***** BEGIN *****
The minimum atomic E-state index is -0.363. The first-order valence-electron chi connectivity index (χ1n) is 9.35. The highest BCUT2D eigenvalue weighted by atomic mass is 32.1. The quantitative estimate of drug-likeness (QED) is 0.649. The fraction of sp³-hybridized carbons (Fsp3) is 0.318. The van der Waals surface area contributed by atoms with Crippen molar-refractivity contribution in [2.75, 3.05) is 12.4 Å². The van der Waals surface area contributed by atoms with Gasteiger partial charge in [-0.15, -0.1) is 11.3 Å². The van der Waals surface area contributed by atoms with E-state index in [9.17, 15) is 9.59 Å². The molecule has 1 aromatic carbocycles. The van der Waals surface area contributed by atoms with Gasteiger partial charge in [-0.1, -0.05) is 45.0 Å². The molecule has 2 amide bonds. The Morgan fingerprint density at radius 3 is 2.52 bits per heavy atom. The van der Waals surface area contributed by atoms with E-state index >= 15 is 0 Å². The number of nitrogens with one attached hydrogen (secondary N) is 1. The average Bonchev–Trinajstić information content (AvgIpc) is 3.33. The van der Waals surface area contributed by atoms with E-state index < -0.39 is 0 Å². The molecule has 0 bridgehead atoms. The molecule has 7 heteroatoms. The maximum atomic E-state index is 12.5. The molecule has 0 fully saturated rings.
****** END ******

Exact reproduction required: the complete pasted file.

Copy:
The minimum atomic E-state index is -0.363. The first-order valence-electron chi connectivity index (χ1n) is 9.35. The highest BCUT2D eigenvalue weighted by atomic mass is 32.1. The quantitative estimate of drug-likeness (QED) is 0.649. The fraction of sp³-hybridized carbons (Fsp3) is 0.318. The van der Waals surface area contributed by atoms with Crippen molar-refractivity contribution in [2.75, 3.05) is 12.4 Å². The van der Waals surface area contributed by atoms with Gasteiger partial charge in [-0.15, -0.1) is 11.3 Å². The van der Waals surface area contributed by atoms with E-state index in [9.17, 15) is 9.59 Å². The molecule has 1 aromatic carbocycles. The van der Waals surface area contributed by atoms with Gasteiger partial charge in [-0.1, -0.05) is 45.0 Å². The molecule has 2 amide bonds. The Morgan fingerprint density at radius 3 is 2.52 bits per heavy atom. The van der Waals surface area contributed by atoms with E-state index >= 15 is 0 Å². The number of nitrogens with one attached hydrogen (secondary N) is 1. The average Bonchev–Trinajstić information content (AvgIpc) is 3.33. The van der Waals surface area contributed by atoms with E-state index < -0.39 is 0 Å². The molecule has 0 bridgehead atoms. The molecule has 7 heteroatoms. The maximum atomic E-state index is 12.5. The molecule has 0 fully saturated rings.